What’s best for the customer comes first

Success in the eNSI space rests squarely on simple, repeatable processes. And it’s not only the third party service provider that’s got to change. BT found generic processes that had served it well were no longer up to the job in achieving the necessary integration with others’ service management domains.

“In helping your customer accelerate time to market the very last thing you should do is add layers of complexity,” explains Ian Elborn, the BT Global Services network services integration director. “The trick is to make it simple for all and, along the way, help both parties arrive at more efficient processes that mirror each other.”

Does that take tricky negotiation? Yes. Seemingly simple matters like customer data entry have to reach the same standard and, where a third party has not done that before, they may seek to charge for it. Ian continues: “In some regions our advice has been that it’s too risky to continue with the current arrangements and we’ve recommended a switch to a higher-quality service provider.”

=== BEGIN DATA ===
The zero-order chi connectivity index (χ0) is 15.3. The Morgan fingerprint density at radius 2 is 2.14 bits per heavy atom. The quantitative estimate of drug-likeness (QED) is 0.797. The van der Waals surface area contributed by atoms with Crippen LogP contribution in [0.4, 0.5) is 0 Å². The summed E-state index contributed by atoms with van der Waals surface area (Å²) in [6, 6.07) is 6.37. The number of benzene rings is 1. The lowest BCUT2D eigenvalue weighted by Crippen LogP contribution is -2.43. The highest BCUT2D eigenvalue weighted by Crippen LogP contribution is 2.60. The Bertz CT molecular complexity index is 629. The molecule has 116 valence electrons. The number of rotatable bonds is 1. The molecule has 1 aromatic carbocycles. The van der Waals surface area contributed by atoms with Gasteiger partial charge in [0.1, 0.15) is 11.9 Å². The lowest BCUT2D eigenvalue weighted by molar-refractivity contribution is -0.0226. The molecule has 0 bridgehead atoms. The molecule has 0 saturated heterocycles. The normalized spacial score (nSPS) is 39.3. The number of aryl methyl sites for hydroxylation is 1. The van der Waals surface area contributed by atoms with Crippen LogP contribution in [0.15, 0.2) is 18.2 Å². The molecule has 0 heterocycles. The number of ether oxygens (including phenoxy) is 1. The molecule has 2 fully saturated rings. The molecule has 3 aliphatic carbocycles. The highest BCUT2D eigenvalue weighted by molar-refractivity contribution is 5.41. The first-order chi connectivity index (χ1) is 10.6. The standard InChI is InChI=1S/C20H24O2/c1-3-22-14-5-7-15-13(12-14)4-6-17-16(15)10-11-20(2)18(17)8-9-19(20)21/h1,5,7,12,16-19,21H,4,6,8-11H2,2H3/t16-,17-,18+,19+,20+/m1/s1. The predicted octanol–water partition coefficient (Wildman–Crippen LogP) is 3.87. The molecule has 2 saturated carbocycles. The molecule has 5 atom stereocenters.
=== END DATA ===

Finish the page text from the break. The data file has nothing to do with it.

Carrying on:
The network services integration team spends much of its time in distant parts dealing with the CPG Company’s local people, understanding the market dynamics, and sorting out non-compliant situations. “Our mindset is what’s best for the CPG Company not what’s best for BT,” says Ian. “It’s an interesting dynamic. It can sometimes mean recommending a local third party as better value than a BT solution. But as long as we can make the processes work we’ll achieve the overall eNSI goal.”

Single service domain sharpens SLAs

That transparency and management systems integration built into the BT eNSI model means much sharper SLAs can be set and achieved. These will cover, for example, network performance and availability, the speed of fault clearance, and application response times. For the first time the entire infrastructure has, in effect, become a single service management domain.